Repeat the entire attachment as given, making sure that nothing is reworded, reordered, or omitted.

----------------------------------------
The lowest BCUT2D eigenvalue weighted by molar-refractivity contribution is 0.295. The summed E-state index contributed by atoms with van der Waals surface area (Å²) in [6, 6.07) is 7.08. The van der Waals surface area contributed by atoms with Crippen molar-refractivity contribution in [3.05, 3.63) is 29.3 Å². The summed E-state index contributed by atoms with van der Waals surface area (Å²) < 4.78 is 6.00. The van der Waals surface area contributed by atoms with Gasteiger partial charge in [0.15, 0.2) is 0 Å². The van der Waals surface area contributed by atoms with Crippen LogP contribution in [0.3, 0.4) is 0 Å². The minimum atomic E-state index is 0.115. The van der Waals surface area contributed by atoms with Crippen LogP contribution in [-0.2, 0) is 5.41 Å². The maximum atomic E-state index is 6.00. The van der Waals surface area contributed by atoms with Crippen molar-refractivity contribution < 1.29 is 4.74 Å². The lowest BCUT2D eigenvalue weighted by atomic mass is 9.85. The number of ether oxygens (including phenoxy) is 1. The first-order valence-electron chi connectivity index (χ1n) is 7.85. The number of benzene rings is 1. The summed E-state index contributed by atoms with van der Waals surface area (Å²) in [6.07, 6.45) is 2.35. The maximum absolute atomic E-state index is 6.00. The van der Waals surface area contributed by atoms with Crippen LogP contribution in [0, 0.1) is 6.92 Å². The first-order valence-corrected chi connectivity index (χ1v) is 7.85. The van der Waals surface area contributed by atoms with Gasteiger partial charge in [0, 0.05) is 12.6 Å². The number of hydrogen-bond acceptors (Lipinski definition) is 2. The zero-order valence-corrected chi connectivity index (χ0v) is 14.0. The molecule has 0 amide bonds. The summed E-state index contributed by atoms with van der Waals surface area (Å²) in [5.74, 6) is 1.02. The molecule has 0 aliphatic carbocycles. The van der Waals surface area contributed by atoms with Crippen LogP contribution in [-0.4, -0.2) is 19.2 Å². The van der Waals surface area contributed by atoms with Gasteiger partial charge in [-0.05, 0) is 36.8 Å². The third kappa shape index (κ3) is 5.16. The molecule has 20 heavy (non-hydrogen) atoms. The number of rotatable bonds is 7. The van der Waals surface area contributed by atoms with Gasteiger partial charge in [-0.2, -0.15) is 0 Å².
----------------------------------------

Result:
The lowest BCUT2D eigenvalue weighted by molar-refractivity contribution is 0.295. The summed E-state index contributed by atoms with van der Waals surface area (Å²) in [6, 6.07) is 7.08. The van der Waals surface area contributed by atoms with Crippen molar-refractivity contribution in [3.05, 3.63) is 29.3 Å². The summed E-state index contributed by atoms with van der Waals surface area (Å²) < 4.78 is 6.00. The van der Waals surface area contributed by atoms with Gasteiger partial charge in [0.15, 0.2) is 0 Å². The van der Waals surface area contributed by atoms with Crippen LogP contribution in [0.3, 0.4) is 0 Å². The minimum atomic E-state index is 0.115. The van der Waals surface area contributed by atoms with Crippen LogP contribution in [-0.2, 0) is 5.41 Å². The maximum atomic E-state index is 6.00. The van der Waals surface area contributed by atoms with Crippen molar-refractivity contribution < 1.29 is 4.74 Å². The lowest BCUT2D eigenvalue weighted by atomic mass is 9.85. The number of ether oxygens (including phenoxy) is 1. The first-order valence-electron chi connectivity index (χ1n) is 7.85. The number of benzene rings is 1. The summed E-state index contributed by atoms with van der Waals surface area (Å²) in [6.07, 6.45) is 2.35. The maximum absolute atomic E-state index is 6.00. The van der Waals surface area contributed by atoms with Crippen LogP contribution in [0, 0.1) is 6.92 Å². The first-order valence-corrected chi connectivity index (χ1v) is 7.85. The van der Waals surface area contributed by atoms with Gasteiger partial charge in [0, 0.05) is 12.6 Å². The number of hydrogen-bond acceptors (Lipinski definition) is 2. The zero-order valence-corrected chi connectivity index (χ0v) is 14.0. The molecule has 0 amide bonds. The summed E-state index contributed by atoms with van der Waals surface area (Å²) in [5.74, 6) is 1.02. The molecule has 0 aliphatic carbocycles. The van der Waals surface area contributed by atoms with Crippen LogP contribution in [-0.4, -0.2) is 19.2 Å². The van der Waals surface area contributed by atoms with Gasteiger partial charge in [-0.05, 0) is 36.8 Å². The third kappa shape index (κ3) is 5.16. The molecule has 20 heavy (non-hydrogen) atoms. The number of rotatable bonds is 7. The van der Waals surface area contributed by atoms with Gasteiger partial charge in [-0.2, -0.15) is 0 Å².